Some see Paul’s teaching here as the beginning of the church transitioning from a pioneering movement where leadership was from gifted itinerants to an established institutional church. The positives of the institutional church is that its stable, institutions are designed to maintain the advances made in the past. However it is also open to the pitfalls that Paul mentions for overseers to fall into the snare of pride, it can become about status and power.  You only have to look at church history, ancient and modern to see those abuses. Institution and all its trappings, both good and bad,  can be the thing that is worshipped not Christ. Institutions find it hard to adapt and to be reenergised. While institutions have that idea of permanence, they have a life cycle.  A great example is video rental stores, every block used to have one, now they are as rare as hens teeth.

Greenleaf's famous model of servant leadership
is a of a leader being first amongst equals.
Another model is the servant leadership model. That leadership is all about serving others. If it is healthy then it is a more biblical understanding of leadership. You could say it is tips the hierarchal model on its head, where leadership holds the church up to Christ. Overseers elders and deacons then become about roles and functions not position and office. They are there to serve the church. Paul’s list of qualities equally applies, we want those who serve to be worthy of doing it, we need people with a Christlikeness to serve as Christ served and love as Christ loved, as well as being capable. Overseers and deacons can be seen as equals and part of a team with different and complimentary roles, not as a hierarchy. Spiritual gifts can be seen as given to some to help others.

The theology is good but in practise it can result in the leaders being left to do all the work, all the heavy lifting of keeping things going and we can forget that the purpose of the church is that we might all grow into full holiness and godliness, our faith has its outworking in love. We can become a served church rather than a serving church. Things are left to a small group of people who have the curse of Atlas, to carry the world on their shoulders and they get tired and worn out, either to be replaced or the structure gets wobblier and wobblier and unstable. I couldn’t help but think of a spinning top, a child’s toy, that is able to keep up on its point because it is spinning at a certain speed, its hard to keep it at that speed, but you’ve got to, or else it wobbles and falls flat.

We’ve seen churches that have simply dissolved and collapsed because of the failing of one of its key components. It also lends itself to a consumer ideal of church, we shop around till we find the place where we get the services and service we want, and when it changes so do we.

Lastly is the missional Church model, represented here by a triangle on its side, an arrow heading towards Christ.  Put very simply it is the church that hears Jesus call to follow me, and is prepared to do that, we often think of the people who answered Jesus original call as his disciples, but when Jesus  prayed and chose the twelve they were not just as followers and learners but apostles, sent ones, to do God’s will. In Timothy one of the things that concerns Paul is that the false teachers have derailed the church at Ephesus from supporting and working with him on his mission, that is at the heart of God, to see all people come to saving knowledge of the truth., worked out by our faith resulting in love.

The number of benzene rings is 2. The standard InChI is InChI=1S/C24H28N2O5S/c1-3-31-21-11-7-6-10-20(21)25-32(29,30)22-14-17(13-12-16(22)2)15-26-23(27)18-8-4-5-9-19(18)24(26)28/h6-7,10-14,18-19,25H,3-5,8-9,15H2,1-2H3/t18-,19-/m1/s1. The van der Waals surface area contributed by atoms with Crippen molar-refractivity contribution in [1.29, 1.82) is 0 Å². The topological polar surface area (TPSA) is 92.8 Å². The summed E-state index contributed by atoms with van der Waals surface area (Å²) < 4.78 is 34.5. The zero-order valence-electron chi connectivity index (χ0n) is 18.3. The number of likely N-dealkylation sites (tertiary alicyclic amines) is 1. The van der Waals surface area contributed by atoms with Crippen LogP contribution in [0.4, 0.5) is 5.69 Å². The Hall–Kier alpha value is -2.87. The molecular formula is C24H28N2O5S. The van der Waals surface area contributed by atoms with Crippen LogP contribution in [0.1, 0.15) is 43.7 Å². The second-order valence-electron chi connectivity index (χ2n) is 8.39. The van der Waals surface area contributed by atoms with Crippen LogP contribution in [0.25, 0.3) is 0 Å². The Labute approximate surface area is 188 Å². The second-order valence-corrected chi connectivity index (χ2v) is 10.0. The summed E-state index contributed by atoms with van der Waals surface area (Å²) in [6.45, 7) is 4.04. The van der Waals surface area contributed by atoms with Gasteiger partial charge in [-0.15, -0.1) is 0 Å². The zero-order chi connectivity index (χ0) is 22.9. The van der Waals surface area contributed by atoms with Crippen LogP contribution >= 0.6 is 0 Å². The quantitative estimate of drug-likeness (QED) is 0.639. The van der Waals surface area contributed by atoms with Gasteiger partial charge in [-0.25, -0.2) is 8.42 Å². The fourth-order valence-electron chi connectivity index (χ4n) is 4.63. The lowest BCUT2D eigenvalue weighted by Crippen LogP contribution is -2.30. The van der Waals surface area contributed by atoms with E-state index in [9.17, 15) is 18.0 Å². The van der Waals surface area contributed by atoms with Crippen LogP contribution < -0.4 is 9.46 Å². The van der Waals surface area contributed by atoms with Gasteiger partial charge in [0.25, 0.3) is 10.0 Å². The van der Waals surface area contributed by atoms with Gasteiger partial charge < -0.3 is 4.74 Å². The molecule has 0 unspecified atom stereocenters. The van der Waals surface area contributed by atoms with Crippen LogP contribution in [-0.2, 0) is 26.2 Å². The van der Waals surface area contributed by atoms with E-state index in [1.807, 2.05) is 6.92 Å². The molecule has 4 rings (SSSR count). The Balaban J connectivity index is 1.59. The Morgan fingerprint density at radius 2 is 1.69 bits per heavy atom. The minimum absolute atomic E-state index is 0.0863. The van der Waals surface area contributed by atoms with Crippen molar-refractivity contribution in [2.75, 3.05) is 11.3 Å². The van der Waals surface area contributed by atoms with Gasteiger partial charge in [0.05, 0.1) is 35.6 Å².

Leadership in this model, both overseeing and serving is seen as working so that the church is able to keep going in its mission, to keep following to achieve what God has called us to do, corporately as witnessing communities and to discern and clarify and direct the church in that way. Others serve to enable us in our mission. It’s not about a position or office, or a role that need to be fulfilled, but rather it is the how we are to do what God calls us to do. The rugby vernacular is that we have leaders all over the field working for a common vision.  The qualities of leadership that Paul lists of both groups are indicators that the person we select for leadership has their lives attuned and resonating with Christ and his mission. There marital life, family life, their relationship with wealth, their appetite focused on following Christ. Men and women. By the way biblical scholars think that Paul’s mention of women means he was open to women deacons, but I wonder if here Paul didn’t leave the door open for women overseers as well, he has to mention women’s exemplary behaviour because in roman society none of them would have been the heads of households, so their ability in that area couldn’t be tested.  The overseers are apt to teach as they have their lives attuned to Christ and are passionate about Christ’s mission. How they are seen by those outside is significant because they are witnessing to Christ (the same as the other models but in this one its an important part of who they are and their leadership role). Serving deacons becomes the things that need to be done practical and spiritual to fulfil God’s mission. We can all exercise leadership as we see where we are and we nudge ourselves and our community forward in following Christ.  Change is still hard and difficult, and I recently read a definition of missional  leadership as being the art of disappointing people at a pace they can endure. But we change because we are on the mission God has called us for an epic journey unique to each faith community. 

In the end Paul says, our epic journey  our mission is to  find the spring from which comes  the call to leadership and the call for all the church to order our lives, even amidst the wild storms of societal change and as we head off the map of the familiar In the words of the hymn Paul quotes it is to follow and worship and obey the one who…

Appeared in flesh

Was vindicated by the Spirit

Was seen by angels

Was preached among the nations

Was believed on in the world

Was taken up in glory.

…Are  you ready for the noble task.